97% green tea polyphenol compound extract 40.25 ± 0.85
23% green tea polyphenol compound extract 2.19 ± 0.10a
ascorbic acid 9.42 ± 0.76
Composite of green tea extract and red wine lees 2.33 ± 0.35a
Composite of green tea and lemon peel extracts and red wine lees 1.82 ± 0.20a

*The data presented are the mean of three replicates ± standard deviation. aDifferences between data in the same column without the same superscript are significantly different at the α = 0.05 level. The figures were calculated based on 1 g L-1 concentration of the materials.

3.4 Anti-lipase assay

The anti-lipase activities of the composites were compared with that of orlistate, which is the only pancreatic lipase inhibitor in clinical use nowadays. Orlistat is a hydrogenated derivative of lipstatin, isolated from the Gram-positive bacterium Streptomyces toxytricini (Kang & Park, 2012).

One mg of the first composite inhibited lipase activity by 12.30% and of the second one by 10.52%, whereas Orlistat® inhibited lipase activity by 16.64% per mg dry matter. Thus, the composites only showed 30% less anti-lipase activity per mg dry matter than Orlistat® (Table 4).

Table 4 Anti-lipase activity of the composites. 

Without inhibitor First composite Second composite Orlistate
Enzyme activity, Units per mg solids 48.37 ± 2.80a 42.44 ± 1.62b 43.29 ± 1.64b 40.34 ± 1.32c
Inhibition % based on 1 mg solids 0 12.30 ± 0.80a 10.52 ± 0.71a 16.64 ± 0.93b

Values in the same row with different letters are significantly different according to ANOVA with Tukey’s HSD tests, at p < 0.05.

Gilles et al. reported that Khaya tea inhibited lipase activity up to an inhibitory percentage of 85% ± 2% corresponding to 3 mg mL-1 khaya tea. Orlistat® also significantly inhibited lipase activity, but the effective concentrations were much lower than for khaya tea (Gilles et al., 2015).

Figures 1 and 2 represent inhibition of the lipase activity by different concentrations of the composites and by 97% green tea polyphenol compounds, respectively. As shown in the figures, the lipase activity decreased exponentially when the concentration of the inhibitors increased. Maximum inhibition was achieved at the concentrations of 10 mg mL-1 and 2 mg mL-1 for the composites and the 97% green tea polyphenol compounds, respectively.

Figure 1 Inhibition of the lipase activity by different concentrations of the composites 1 and 2. 

Figure 2 Inhibition of the lipase activity by different concentrations of 97% green tea polyphenol compounds. 

The IC50 values representing the concentrations of the inhibitors which inhibited 50% of the lipase activity were 2.51 ± 0.03 mg mL-1 and 0.52 ± 0.02 mg mL-1 for the composites and for the 97% green tea polyphenol compounds, respectively.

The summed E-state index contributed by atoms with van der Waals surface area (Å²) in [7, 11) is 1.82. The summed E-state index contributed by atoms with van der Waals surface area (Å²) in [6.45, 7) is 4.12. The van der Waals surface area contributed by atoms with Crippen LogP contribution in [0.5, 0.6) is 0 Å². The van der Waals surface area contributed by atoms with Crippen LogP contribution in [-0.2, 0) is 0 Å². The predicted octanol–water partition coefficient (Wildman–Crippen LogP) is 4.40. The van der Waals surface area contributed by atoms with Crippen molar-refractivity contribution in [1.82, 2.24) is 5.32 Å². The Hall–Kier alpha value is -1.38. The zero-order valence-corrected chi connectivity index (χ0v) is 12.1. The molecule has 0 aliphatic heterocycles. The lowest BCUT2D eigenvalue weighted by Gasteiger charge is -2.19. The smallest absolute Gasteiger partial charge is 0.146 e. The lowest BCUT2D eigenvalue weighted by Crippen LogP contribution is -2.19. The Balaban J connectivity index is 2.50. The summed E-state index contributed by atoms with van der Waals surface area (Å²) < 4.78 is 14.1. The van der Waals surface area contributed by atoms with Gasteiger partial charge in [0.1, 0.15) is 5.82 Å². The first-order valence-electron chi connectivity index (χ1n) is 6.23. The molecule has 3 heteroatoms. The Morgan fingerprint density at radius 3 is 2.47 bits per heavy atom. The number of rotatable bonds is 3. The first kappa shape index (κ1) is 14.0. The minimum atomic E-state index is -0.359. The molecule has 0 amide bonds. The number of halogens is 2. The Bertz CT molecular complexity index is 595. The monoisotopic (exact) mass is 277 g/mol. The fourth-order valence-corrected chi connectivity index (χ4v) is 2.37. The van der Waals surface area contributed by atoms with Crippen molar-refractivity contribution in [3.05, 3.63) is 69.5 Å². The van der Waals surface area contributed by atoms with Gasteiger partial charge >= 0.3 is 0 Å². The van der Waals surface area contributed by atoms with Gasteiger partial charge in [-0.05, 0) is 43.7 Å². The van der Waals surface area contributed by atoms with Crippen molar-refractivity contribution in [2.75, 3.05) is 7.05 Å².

4 Conclusions

Green tea, citrus peels and red wine lees were found to be the richest and commercially reasonable sources of polyphenols. Based on this finding, novel food composites were produced from green tea extract, red wine lees and lemon peels. The plant materials used were by products of the tea, wine and citrus industries and were therefore relatively cheap, as well as commercially available in Georgia. The composites obtained were rich in polyphenols, pectin, amino acids and other bioactive compounds and showed high antioxidant, anti-lipase and good or moderate antimicrobial activities against some microorganisms. They may be recommended as novel sources of nutraceuticals for the food and pharmaceutical industries.

Acknowledgements

This research was carried out in the framework of the research project financed by the Shota Rustaveli National Science Foundation (SRNSF), no. 217416.

Cite as: Gulua, L., Turmanidze, T., Jgenti, M., & Gurielidze, M. (2019). Chemical constituents, antioxidant, antimicrobial and anti-lipase activities of composites derived from green tea, lemon peels and red wine lees. Brazilian Journal of Food Technology, 22, e2018230. https://doi.org/10.1590/1981-6723.23018

Funding: Shota Rustaveli National Science Foundation (SRNSF), no. 217416.

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Received: February 19, 2018; Accepted: August 02, 2018

*Corresponding Author: Tamar Turmanidze, Agricultural University of Georgia, Department of Food Technology, David Aghmashenebeli Alley #240, Kakha Bendukidze campus, Tbilisi/Georgia – USA, e-mail: tturm2010@agruni.edu.ge